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Brendan Cummins’ Frustrations Sum Up Flaws Of The Hurling Season

Brendan Cummins Hurling

The Leinster Hurling Championship has gone through two rounds of games, with two quarter-final berths up for grabs.

Westmeath must beat neighbours Meath to avoid relegation to the Christy Ring Cup next season, while all four sides harbour aspirations of finishing in the top two.

However, the stark reality is that for these counties, where hurling is undoubtedly making strides, the season will be over for two teams on May 14.

Meanwhile, the Christy Ring, Nicky Rackard and Lory Meagher Cups are all facing their conclusion, with the finals taking place on June 10.

This means that the majority of intercounty hurling teams’ seasons are over by the end of May, with only the elite counties competing in the summer months.

As reported by Hoganstand, Brendan Cummins aired his frustrations at the system on the RTÉ GAA podcast. The former Tipperary goalkeeper is involved in the Kerry backroom team, and highlighted the need for more hurling to be played throughout the summer months.

“The way the structure is at the moment keeps everybody honest in the round-robin. There is something definite to play for and something definite to avoid – that is dropping back down to the Christy Ring.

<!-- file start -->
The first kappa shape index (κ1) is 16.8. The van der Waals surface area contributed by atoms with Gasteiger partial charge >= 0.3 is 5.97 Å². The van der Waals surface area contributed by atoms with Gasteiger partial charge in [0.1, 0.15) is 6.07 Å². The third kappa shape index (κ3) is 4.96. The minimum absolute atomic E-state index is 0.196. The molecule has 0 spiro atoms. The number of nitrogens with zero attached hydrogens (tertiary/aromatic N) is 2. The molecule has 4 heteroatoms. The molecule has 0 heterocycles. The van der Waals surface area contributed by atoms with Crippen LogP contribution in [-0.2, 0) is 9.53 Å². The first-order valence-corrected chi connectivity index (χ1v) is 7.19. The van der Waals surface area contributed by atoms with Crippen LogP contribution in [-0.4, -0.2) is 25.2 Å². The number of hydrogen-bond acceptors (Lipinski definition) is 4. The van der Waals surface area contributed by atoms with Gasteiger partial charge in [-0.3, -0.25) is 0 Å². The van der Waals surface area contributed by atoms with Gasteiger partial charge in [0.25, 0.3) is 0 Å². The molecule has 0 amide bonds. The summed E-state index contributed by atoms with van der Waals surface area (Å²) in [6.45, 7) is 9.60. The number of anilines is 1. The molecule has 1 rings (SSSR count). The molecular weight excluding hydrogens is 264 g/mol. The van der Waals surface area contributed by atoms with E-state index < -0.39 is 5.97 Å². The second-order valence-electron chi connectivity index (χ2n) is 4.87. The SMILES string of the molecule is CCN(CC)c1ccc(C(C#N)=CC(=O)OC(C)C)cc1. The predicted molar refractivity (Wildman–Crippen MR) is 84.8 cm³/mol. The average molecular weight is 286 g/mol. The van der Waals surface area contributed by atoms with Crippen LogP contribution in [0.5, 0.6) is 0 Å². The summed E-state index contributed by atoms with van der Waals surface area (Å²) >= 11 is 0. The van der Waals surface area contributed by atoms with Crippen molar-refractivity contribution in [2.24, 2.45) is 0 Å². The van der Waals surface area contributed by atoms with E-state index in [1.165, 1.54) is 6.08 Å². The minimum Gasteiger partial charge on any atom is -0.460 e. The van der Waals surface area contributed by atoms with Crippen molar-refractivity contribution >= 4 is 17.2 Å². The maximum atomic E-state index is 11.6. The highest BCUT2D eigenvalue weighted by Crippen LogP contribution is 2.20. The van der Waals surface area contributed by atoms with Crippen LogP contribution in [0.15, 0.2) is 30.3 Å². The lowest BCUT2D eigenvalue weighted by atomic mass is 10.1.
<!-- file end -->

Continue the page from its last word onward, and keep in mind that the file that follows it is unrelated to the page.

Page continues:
“The Kerry board, in what is a footballing-mad county, have been strong in their support of the hurlers.

“My hope is that Kerry can enter the Leinster championship proper. That’s what our goal is. There are other teams who strive to join the elite counties. Everybody needs to be pushing to get to the next level.

“However, when we get to those crucial weeks in the summer, I think the GAA needs to be giving hurling a little bit more attention; a ‘Super 8’ notion should be floated. That would give hurling the extra bit of profile it needs to compete against football which is becoming a big animal.”

Cummins is not alone in his thought process. With the impending inception of Super 8 in the All-Ireland Football Championship, there are widespread fears that hurling may become a sideshow if nothing is done.

However, if hurling is to be developed in some of the predominantly-football counties, then the intercounty teams need to be given more games throughout June, July and August.

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Author: The PA Team

This article was written by a member of The PA Team.